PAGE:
The connection between gum disease and cancer has recently been strengthened in a study published in the August issue of Cancer Epidemiology, Biomarkers & Prevention. According to an article from Harvard Health Publishing, the study found that women with gum disease have a higher risk for cancers of the breast, lung, and esophagus as well as the most dangerous form of skin cancer, melanoma. While researchers admit that it’s too early to say just how gum disease and cancer are related, oral health should still be a top priority for all.
The study was conducted using self-reported information from questionnaires given to over 65,000 older women as part of the Women’s Health Initiative Observational Study, which began collecting data in 1994. The survey included questions about whether a dentist or dental hygienist had ever told participants that they had gum disease. These women were followed for an average of 8 years to find out who went on to develop cancer. More that 7,000 cancers occurred among the women during the study period, and researchers concluded that women with periodontal disease had a 14% higher overall cancer risk than women without gum disease — and a higher risk specifically of breast, lung, and esophageal cancers and melanoma.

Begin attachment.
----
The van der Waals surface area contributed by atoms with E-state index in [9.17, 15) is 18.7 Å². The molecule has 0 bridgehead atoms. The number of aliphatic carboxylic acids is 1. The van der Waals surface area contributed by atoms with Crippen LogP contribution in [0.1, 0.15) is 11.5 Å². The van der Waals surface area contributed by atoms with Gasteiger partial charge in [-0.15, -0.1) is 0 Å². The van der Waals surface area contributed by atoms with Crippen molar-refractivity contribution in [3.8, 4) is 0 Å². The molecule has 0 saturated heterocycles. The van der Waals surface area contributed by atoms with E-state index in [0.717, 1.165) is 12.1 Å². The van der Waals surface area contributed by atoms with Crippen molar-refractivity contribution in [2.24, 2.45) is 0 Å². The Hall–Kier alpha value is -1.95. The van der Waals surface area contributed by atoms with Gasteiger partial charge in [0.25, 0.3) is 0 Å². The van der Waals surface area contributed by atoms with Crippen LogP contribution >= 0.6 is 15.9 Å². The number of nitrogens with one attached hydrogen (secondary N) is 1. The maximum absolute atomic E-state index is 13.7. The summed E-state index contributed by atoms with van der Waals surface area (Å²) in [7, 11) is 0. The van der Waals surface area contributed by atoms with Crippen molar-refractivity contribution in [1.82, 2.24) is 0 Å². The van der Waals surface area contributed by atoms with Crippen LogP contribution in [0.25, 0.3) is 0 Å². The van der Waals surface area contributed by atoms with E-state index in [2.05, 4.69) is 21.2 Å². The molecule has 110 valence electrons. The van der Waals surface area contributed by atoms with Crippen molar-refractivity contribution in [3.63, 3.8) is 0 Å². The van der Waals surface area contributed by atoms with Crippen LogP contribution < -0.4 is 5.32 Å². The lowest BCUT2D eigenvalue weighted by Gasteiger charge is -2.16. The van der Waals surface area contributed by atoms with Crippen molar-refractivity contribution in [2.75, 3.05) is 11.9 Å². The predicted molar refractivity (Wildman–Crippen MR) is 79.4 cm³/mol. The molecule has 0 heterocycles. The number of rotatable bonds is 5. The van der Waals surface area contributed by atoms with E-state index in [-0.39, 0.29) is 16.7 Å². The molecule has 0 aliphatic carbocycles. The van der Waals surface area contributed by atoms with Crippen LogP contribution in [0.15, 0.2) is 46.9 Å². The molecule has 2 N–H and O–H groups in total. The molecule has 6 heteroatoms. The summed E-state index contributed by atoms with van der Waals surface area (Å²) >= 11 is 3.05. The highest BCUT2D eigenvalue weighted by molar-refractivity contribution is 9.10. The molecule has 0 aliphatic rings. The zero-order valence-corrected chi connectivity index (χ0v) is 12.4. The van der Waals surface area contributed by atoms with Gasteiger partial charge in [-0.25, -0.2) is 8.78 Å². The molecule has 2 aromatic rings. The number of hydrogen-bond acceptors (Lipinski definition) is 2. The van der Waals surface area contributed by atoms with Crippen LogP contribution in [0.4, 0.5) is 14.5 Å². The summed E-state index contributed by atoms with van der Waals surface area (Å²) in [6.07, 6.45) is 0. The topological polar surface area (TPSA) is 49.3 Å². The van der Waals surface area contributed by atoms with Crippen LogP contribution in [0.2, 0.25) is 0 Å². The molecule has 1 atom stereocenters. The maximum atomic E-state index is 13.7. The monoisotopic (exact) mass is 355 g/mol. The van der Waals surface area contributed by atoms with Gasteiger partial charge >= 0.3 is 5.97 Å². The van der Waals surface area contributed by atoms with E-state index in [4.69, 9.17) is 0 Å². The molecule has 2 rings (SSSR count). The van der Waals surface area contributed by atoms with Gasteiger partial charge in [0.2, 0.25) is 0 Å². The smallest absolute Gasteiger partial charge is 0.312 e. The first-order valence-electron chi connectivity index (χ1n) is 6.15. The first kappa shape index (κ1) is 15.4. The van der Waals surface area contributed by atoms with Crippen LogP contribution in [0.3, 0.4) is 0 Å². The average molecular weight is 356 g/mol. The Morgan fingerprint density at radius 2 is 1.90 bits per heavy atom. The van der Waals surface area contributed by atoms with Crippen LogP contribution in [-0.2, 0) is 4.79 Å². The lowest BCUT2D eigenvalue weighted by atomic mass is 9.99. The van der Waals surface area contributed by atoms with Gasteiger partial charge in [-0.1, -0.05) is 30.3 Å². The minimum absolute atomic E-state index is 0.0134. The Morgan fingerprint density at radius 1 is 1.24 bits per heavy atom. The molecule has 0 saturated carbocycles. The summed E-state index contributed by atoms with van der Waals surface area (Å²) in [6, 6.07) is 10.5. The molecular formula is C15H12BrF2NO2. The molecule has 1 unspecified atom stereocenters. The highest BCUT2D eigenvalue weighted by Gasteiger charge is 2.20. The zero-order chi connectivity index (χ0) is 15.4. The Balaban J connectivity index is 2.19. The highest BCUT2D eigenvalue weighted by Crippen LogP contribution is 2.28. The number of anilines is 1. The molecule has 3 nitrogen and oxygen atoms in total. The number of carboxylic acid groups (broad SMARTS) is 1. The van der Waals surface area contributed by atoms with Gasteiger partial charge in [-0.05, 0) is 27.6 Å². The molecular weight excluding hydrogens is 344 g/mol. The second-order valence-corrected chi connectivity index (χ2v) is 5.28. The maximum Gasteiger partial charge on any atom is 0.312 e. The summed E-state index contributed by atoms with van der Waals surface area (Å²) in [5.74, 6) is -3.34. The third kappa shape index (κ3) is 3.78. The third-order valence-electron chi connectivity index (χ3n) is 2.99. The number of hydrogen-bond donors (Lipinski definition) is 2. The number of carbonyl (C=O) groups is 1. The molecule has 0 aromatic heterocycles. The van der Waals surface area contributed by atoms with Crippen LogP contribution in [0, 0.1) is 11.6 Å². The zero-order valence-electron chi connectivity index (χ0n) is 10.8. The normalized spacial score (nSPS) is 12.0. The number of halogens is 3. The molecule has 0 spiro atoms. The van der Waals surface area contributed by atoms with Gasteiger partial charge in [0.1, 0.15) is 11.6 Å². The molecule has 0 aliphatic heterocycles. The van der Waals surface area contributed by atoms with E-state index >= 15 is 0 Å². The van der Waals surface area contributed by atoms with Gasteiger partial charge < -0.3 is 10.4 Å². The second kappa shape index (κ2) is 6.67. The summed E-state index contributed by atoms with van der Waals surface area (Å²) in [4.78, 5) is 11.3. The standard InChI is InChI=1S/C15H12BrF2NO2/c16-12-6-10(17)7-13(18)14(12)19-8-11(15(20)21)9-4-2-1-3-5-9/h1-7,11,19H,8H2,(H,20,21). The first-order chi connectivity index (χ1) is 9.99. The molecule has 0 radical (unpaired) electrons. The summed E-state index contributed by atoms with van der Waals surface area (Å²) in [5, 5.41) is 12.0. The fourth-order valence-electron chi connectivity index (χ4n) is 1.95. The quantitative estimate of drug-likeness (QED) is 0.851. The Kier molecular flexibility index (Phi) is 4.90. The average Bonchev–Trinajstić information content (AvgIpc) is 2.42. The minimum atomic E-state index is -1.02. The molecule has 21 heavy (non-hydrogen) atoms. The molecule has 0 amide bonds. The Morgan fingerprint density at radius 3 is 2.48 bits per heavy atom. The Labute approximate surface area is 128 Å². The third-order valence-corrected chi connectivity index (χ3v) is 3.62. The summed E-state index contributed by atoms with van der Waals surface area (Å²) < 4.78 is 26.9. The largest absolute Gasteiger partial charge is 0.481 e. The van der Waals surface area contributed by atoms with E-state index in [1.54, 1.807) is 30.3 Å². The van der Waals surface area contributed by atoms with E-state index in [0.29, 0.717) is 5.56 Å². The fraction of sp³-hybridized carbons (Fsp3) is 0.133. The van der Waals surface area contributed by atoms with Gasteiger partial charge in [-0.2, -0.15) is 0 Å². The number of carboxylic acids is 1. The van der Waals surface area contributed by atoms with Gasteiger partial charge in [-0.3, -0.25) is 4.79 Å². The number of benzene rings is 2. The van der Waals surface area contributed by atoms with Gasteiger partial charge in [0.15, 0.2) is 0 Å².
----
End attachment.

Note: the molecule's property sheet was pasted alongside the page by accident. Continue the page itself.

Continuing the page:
There are some obvious flaws in the study, as seen in the fact that women are reporting their gum disease status, and not dental professionals. Also, a patient may be told she has “gum disease” at a dental visit where she presents with gum irritation and bleeding, but the dentist is referring to a condition called gingivitis, which can often be cleared up with a dental cleaning. Periodontitis is a more serious form of gum disease and is the type that has been linked with various health conditions. Periodontitis damages the bone that holds teeth in place, and can cause the gums to pull away from teeth or little pockets to form in the gums. These pockets are prone to collect bacteria and can cause infection. Another variable is that while the authors adjusted for certain cancer risks, like smoking, they didn’t adjust for others, such as asbestos exposure, a genetic predisposition for cancer, or the older age of study subjects.
“Periodontal disease is a condition that can affect general health in women,” said Alessandro Villa, instructor in oral medicine, infection, and immunity at the Harvard School of Dental Medicine and associate surgeon at Brigham and Women’s Hospital. “It has been linked to an increased risk of diabetes, respiratory diseases, and heart disease.”
Women may also be more susceptible to periodontal disease during puberty and pregnancy, possibly because of an increase in sex hormones, said Villa. Women are also at a higher risk after menopause because the mouth tends to become drier, which can lead to gum disease as well as other oral diseases.
While the study doesn’t exactly prove that gum disease boosts cancer risk, that doesn’t mean you can skip your next dental appointment. Periodontal disease has been shown to take a toll on your teeth and health, so prevention is key. Protect your oral and overall healthy by seeing your dentist regularly for a full oral exam. This way, if you are experiencing early gum disease, you can treat it before it develops into a more serious condition. In addition, practice a good oral hygiene routine by brushing and flossing daily and follow good lifestyle habits.